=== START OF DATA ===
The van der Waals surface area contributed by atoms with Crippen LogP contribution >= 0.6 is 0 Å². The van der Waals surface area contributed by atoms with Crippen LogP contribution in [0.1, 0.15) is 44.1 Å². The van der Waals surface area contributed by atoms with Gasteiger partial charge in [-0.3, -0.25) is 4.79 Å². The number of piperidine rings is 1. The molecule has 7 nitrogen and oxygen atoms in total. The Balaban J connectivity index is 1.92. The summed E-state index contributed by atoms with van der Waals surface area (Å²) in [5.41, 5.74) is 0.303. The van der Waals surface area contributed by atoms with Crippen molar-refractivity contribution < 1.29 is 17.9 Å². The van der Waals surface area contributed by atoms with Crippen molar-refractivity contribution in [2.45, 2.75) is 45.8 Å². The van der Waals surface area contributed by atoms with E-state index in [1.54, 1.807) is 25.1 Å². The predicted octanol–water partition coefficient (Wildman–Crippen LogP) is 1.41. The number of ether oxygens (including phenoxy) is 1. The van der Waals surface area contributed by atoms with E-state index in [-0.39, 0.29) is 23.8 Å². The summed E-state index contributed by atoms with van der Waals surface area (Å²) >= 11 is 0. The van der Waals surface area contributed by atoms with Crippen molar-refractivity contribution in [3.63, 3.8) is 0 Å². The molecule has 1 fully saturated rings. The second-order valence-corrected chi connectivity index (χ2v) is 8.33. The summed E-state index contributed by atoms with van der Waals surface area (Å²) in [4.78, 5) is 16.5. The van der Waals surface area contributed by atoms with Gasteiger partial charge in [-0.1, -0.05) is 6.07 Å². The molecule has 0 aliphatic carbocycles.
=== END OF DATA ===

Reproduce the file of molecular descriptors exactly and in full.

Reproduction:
The van der Waals surface area contributed by atoms with Crippen LogP contribution >= 0.6 is 0 Å². The van der Waals surface area contributed by atoms with Crippen LogP contribution in [0.1, 0.15) is 44.1 Å². The van der Waals surface area contributed by atoms with Gasteiger partial charge in [-0.3, -0.25) is 4.79 Å². The number of piperidine rings is 1. The molecule has 7 nitrogen and oxygen atoms in total. The Balaban J connectivity index is 1.92. The summed E-state index contributed by atoms with van der Waals surface area (Å²) in [5.41, 5.74) is 0.303. The van der Waals surface area contributed by atoms with Crippen molar-refractivity contribution < 1.29 is 17.9 Å². The van der Waals surface area contributed by atoms with Crippen molar-refractivity contribution in [2.45, 2.75) is 45.8 Å². The van der Waals surface area contributed by atoms with E-state index in [1.54, 1.807) is 25.1 Å². The predicted octanol–water partition coefficient (Wildman–Crippen LogP) is 1.41. The number of ether oxygens (including phenoxy) is 1. The van der Waals surface area contributed by atoms with E-state index in [-0.39, 0.29) is 23.8 Å². The summed E-state index contributed by atoms with van der Waals surface area (Å²) >= 11 is 0. The van der Waals surface area contributed by atoms with Crippen molar-refractivity contribution in [3.63, 3.8) is 0 Å². The molecule has 1 fully saturated rings. The second-order valence-corrected chi connectivity index (χ2v) is 8.33. The summed E-state index contributed by atoms with van der Waals surface area (Å²) in [4.78, 5) is 16.5. The van der Waals surface area contributed by atoms with Gasteiger partial charge in [-0.1, -0.05) is 6.07 Å². The molecule has 0 aliphatic carbocycles.